Black-bellied Starlings feed mainly on a wide variety of fruit, supplementing their diet with the occasional snail, insect or spider. They drink and bathe regularly and may congregate in large flocks, at times numbering more than a hundred, during the non-breeding season but are found in monogamous, solitary pairs during the breeding season. They nest in holes in trees during the summer months, with the female being solely responsible for incubating the clutch of 2-4 eggs, though the male does do his fair share when it comes to the feeding of the hatchlings.

Its distribution being reflective of its preference for dense, high-rainfall coastal and riverine forest habitats, the Black-bellied Starling occurs along our eastern coastline, from the Garden Route through to the border with Mozambique, extending marginally into the extreme south-east corner of Mpumalanga. Beyond our borders its distribution extends along Africa’s Indian Ocean coast as far north as Somalia. Throughout this range it is very rarely found more than 100km inland. The IUCN lists the Black-bellied Starling as being of least concern.

Novice Butterfly

Amauris ochlea

The Novice is a foul-tasting butterfly that flies slowly and settles often on flowers and wilting plants. It inhabits forests and dense woodlands and the edges of these. Adults have a wingspan of 7cm and are on the wing throughout the year. In South Africa it is common along the Kwazulu-Natal coast and adjacent interior as well as in the Lowveld and escarpment of Mpumalanga and Limpopo.

The Deceptive Diadem (Hypolimnas deceptor) mimics the Novice in appearance and thus avoids predators.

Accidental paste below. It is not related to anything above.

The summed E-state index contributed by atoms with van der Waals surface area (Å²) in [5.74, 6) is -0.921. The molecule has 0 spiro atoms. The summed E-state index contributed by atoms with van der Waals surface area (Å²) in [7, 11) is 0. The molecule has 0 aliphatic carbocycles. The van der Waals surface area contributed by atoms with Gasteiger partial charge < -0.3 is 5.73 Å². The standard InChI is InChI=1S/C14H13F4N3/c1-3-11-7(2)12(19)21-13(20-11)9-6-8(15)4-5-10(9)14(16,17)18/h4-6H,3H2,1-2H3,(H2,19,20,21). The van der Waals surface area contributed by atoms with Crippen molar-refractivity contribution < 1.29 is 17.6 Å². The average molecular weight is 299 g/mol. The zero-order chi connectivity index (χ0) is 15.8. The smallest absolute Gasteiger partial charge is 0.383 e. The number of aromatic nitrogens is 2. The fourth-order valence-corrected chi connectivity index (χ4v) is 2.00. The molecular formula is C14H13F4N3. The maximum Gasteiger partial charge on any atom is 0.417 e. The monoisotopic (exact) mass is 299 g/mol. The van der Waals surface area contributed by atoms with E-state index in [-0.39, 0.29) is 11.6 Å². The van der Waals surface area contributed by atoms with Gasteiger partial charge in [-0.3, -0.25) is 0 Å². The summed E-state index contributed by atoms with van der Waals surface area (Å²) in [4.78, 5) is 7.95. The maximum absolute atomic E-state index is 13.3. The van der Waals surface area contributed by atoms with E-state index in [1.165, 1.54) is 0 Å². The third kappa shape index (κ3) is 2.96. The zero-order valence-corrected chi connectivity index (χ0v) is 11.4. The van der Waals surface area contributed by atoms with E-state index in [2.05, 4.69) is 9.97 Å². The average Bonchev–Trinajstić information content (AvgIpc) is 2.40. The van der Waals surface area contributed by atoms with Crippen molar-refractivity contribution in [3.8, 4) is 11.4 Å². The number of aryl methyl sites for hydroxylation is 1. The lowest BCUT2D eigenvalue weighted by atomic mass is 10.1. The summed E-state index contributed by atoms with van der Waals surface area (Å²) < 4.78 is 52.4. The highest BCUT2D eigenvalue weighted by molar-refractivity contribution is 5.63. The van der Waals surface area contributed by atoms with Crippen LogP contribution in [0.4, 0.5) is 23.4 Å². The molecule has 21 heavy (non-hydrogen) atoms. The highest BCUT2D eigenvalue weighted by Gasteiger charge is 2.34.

Blue-cheeked Bee-eater

Merops persicus

The Blue-cheeked Bee-eater visits South Africa during our summer months after migrating from their breeding grounds stretching from North Africa to central Asia, arriving from October and departing again by April, some stay as late as May. Locally, most Blue-cheeked Bee-eaters head for the north-coast of Kwazulu-Natal and locations in Gauteng, Mpumalanga and Limpopo, but individuals occasionally pop-up in other parts of the country as well.

While here these insectivorous birds (they have a preference for dragonflies caught in flight) inhabit moist savannas, wooded grasslands and swamps. They’re quite gregarious and usually encountered in small flocks of around 20 with individuals roosting tightly together. Adults weigh around 50g and measure approximately 30cm in length.

The IUCN considers the Blue-cheeked Bee-eater to be of least concern.

Eastern Coastal Skink

Trachylepis depressa

Largely endemic to southern Mozambique, the distribution of the Eastern Coastal Skink extends only marginally into South Africa, where it is found in the Pafuri region of the Kruger National Park and the north coast of Kwazulu-Natal, being commonly seen in the iSimangaliso Wetland Park. The IUCN hasn’t yet evaluated this species’ conservation status, and little is known of its biology, except that it inhabits dense vegetation on sandy soils and will actually hide from danger by digging itself into the sand. Adults measure around 8cm in length, excluding their tails.